Parking tickets: how to challenge paying a fine … and win | Motoring

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The number of parking tickets issued by private companies has hit a record high, according to figures published this month.

An analysis of Driver and Vehicle Licensing Agency data by the PA news agency shows the number of parking tickets issued by private firms in Britain soared by 24% in the second half of 2022 to reach 5.7m – an average of about 31,000 every day.

If you think you have been given an unfair ticket, what can you do to challenge it? Here we outline your options.

Check what type of parking ticket it is

First, establish whether the fine is from an organisation such as a local council, or from a private company.

The consumer and motoring disputes expert Scott Dixon claims that these often “look identical”, and that this “is done deliberately to confuse motorists”.

He adds: “It is important that people understand the differences.”

The wording on the ticket can help you work it out. A penalty charge notice (PCN) or fixed-penalty notice (FPN) mean it is an “official” fine, which will have a different appeals procedure to a private company ticket.

Meanwhile, a private firm will give you a parking charge notice.

Once you have worked out what kind of fine you have been hit with, you can take the first steps to appeal.

Look at the wording on the parking ticket. Photograph: Glyn Kirk/AFP/Getty Images

Respond quickly

Regardless of which kind of ticket you have been given, it is important to take action.

Councils will typically offer you a reduced fine if you pay within 14 days. If you appeal, and this is unsuccessful, you should still be able to pay the lower amount.

Some people might think that fines by private firms can be treated less seriously and maybe do not have to be paid. However, if you ignore the fine, it could be passed on to a debt collection agency.

Barrie Segal, the founder of Appeal Now, said: “What tends to happen is people get very frustrated and annoyed. I’ve had cases where somebody has torn up the parking ticket and can’t read it to appeal, or where people have put the parking ticket in a drawer and forgot about it, and suddenly they’ve got to the next stage.”

Make sure it is correct

Make sure all the details on the ticket are correct, as it could be void if there is a mistake. For example, check the location and time match up with where you were parked.

Gather your evidence

Provide as much as possible. This could include anything with a time stamp, such as a receipt from your shopping, a work log or photographs.

If you get back to your car and find you have been given a ticket, take photos of signs and road markings.

Segal says: “Always look at the signs for starters. Are they clearly displayed, have you been given sufficient guidance to make an informed decision? That’s the crux of it.”

Councils should also consider any mitigating circumstances. For example, if you had to attend a hospital appointment that ran over, meaning you were late back to your car. Record any evidence of these mitigating circumstances, as they will form part of your appeal.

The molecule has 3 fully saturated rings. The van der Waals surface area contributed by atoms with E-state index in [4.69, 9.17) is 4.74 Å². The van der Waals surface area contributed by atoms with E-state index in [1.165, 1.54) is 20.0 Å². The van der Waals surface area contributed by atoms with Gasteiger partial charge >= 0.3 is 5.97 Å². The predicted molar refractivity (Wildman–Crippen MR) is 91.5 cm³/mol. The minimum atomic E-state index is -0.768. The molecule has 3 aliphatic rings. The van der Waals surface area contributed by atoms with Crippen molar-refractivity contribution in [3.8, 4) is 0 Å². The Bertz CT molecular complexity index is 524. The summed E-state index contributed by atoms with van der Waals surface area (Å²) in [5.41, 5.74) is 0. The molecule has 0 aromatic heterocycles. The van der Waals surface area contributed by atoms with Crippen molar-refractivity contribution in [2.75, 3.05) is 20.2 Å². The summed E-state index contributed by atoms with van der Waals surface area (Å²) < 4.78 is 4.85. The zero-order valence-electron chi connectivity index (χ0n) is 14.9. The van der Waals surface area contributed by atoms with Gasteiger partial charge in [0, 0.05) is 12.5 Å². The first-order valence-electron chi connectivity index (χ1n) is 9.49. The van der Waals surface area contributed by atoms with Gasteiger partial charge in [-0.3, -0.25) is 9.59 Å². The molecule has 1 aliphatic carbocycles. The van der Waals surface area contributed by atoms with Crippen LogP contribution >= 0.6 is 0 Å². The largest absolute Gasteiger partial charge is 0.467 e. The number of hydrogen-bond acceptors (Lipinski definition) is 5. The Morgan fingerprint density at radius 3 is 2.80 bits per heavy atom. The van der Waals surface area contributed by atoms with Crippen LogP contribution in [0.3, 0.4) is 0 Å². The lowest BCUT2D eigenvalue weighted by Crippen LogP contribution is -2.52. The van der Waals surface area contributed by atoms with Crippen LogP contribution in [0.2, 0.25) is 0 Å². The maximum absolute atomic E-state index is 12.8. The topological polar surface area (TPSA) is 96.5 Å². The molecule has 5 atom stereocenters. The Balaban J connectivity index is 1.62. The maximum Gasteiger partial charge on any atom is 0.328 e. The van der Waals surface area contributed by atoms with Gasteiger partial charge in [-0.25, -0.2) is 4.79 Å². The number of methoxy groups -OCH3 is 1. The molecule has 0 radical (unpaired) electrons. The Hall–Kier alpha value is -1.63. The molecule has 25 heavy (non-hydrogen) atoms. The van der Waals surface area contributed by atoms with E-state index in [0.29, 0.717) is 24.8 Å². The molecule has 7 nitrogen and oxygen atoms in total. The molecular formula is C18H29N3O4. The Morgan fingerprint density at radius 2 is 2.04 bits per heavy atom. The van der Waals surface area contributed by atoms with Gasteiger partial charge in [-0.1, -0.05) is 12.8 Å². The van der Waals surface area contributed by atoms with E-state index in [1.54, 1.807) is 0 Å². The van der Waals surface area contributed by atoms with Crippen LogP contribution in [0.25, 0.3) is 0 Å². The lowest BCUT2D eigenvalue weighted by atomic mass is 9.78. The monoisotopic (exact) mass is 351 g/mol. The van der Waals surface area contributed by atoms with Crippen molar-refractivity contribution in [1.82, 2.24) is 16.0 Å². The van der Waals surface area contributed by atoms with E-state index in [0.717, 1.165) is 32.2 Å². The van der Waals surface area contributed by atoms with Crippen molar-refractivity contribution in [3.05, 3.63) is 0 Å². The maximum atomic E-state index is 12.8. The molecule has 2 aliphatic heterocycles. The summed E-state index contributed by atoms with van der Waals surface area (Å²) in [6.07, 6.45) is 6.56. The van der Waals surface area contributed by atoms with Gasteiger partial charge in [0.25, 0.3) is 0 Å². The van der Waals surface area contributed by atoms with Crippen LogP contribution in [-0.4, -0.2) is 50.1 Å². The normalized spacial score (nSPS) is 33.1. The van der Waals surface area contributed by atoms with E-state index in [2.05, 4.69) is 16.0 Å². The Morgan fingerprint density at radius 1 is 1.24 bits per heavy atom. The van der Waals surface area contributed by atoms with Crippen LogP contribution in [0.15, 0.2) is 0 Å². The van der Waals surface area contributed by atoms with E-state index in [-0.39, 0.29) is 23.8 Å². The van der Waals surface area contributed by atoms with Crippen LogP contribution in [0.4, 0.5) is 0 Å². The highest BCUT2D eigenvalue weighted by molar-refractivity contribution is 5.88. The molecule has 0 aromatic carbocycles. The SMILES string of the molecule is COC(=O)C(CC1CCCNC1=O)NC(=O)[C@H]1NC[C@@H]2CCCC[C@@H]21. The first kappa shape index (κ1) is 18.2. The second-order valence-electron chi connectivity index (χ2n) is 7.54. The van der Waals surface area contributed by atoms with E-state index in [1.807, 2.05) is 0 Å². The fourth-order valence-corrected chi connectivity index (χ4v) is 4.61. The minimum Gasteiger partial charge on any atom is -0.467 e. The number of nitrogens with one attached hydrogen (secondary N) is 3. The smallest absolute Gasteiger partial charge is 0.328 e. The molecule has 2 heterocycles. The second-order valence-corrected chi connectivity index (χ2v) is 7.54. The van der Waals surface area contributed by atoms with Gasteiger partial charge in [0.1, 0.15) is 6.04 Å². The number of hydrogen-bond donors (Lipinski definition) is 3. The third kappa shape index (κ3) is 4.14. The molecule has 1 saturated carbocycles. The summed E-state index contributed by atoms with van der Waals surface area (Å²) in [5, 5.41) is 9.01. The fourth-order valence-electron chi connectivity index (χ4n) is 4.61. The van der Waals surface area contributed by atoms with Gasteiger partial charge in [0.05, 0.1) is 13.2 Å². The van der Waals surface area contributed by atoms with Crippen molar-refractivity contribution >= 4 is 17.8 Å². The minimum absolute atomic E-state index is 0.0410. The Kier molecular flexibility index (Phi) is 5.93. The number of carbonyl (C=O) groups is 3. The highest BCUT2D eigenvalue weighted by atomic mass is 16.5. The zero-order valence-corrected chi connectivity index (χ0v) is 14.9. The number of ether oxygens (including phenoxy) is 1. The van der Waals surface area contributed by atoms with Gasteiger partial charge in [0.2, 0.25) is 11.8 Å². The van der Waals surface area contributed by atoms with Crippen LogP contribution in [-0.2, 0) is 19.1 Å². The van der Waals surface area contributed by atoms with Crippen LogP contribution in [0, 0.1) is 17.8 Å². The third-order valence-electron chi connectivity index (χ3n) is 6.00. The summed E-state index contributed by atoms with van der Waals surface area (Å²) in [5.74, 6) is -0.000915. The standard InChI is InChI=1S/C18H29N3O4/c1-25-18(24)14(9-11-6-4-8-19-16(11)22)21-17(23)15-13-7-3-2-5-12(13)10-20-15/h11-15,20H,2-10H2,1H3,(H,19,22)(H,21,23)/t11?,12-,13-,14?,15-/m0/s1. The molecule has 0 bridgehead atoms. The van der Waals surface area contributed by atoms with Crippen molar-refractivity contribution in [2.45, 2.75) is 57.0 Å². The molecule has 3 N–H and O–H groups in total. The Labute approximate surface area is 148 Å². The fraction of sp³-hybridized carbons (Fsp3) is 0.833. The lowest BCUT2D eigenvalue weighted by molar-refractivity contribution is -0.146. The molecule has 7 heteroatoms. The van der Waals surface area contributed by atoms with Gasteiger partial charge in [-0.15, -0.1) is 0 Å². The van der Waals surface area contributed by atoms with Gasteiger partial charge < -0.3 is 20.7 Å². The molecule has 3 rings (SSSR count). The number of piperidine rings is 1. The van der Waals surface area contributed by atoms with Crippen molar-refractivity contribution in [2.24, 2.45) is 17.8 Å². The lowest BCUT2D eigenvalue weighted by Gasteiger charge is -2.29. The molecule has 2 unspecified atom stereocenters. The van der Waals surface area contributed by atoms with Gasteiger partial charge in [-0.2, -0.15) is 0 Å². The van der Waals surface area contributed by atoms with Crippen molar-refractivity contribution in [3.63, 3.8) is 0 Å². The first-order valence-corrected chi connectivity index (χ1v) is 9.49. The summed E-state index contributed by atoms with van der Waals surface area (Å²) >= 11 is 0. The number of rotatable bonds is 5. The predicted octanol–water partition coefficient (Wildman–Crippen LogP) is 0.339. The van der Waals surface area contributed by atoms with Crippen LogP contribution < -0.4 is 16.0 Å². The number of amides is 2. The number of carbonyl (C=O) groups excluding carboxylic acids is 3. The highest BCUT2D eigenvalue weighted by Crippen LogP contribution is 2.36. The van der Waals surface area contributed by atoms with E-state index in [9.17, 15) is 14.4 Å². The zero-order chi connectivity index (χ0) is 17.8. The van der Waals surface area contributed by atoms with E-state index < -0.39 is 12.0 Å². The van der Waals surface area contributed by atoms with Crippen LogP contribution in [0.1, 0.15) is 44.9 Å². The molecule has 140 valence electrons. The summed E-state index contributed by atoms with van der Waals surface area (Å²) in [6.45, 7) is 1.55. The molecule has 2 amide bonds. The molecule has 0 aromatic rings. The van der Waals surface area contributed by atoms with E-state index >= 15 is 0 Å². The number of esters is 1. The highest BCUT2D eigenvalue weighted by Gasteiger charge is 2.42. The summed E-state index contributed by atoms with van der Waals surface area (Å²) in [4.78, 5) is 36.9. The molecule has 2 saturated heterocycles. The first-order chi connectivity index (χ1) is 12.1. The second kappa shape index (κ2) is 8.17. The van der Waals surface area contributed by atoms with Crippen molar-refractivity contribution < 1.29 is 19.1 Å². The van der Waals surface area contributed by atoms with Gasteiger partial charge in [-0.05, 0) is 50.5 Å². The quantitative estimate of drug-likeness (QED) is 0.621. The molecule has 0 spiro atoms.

If that isn’t possible, the next best thing to support your claim would be witness statements.

What is the appeal process?

If it is a local authority PCN on your windscreen, the first step is to write to the council within 14 days of being given the notice to make an informal appeal, explaining why you think the fine should be cancelled.

If it accepts your appeal, the fine will be cancelled. However, if the informal appeal is rejected, you will be sent a letter and a form called a notice to owner.

At this stage, you have to decide whether to pay the fine at the reduced 50% rate, or you have 28 days in which to make a formal appeal.

If this appeal is unsuccessful, you will receive a notice of rejection.

A car is seen with a parking ticket in the UK
The appeals process for local authorities and private parking firms is different. Photograph: Lewis Storey/Getty Images

The final tool at your disposal is to challenge the decision at an independent tribunal.

You should pay your PCN if the independent tribunal disagrees with your appeal. If you don’t pay within 28 days, the penalty will go up by another 50%. The council can then take you to court. Your credit rating may be affected, and you may also have to pay court costs.

The process will be different for a private parking company. Check the instructions on the ticket for how to appeal, and be prepared to appeal more than once.

Dixon claims the first appeal will typically be rejected “because that is their business model – if they upheld every appeal, they wouldn’t make any money”.

According to Citizens Advice, if the firm isn’t a member of an accredited trade association, don’t contact them unless they write to you first.

Only accredited trade association members can get your name and address from the DVLA – therefore, if a firm is not a member, it won’t be able to contact you.

You can check the websites of the British Parking Association or International Parking Community to see if a firm is a member.

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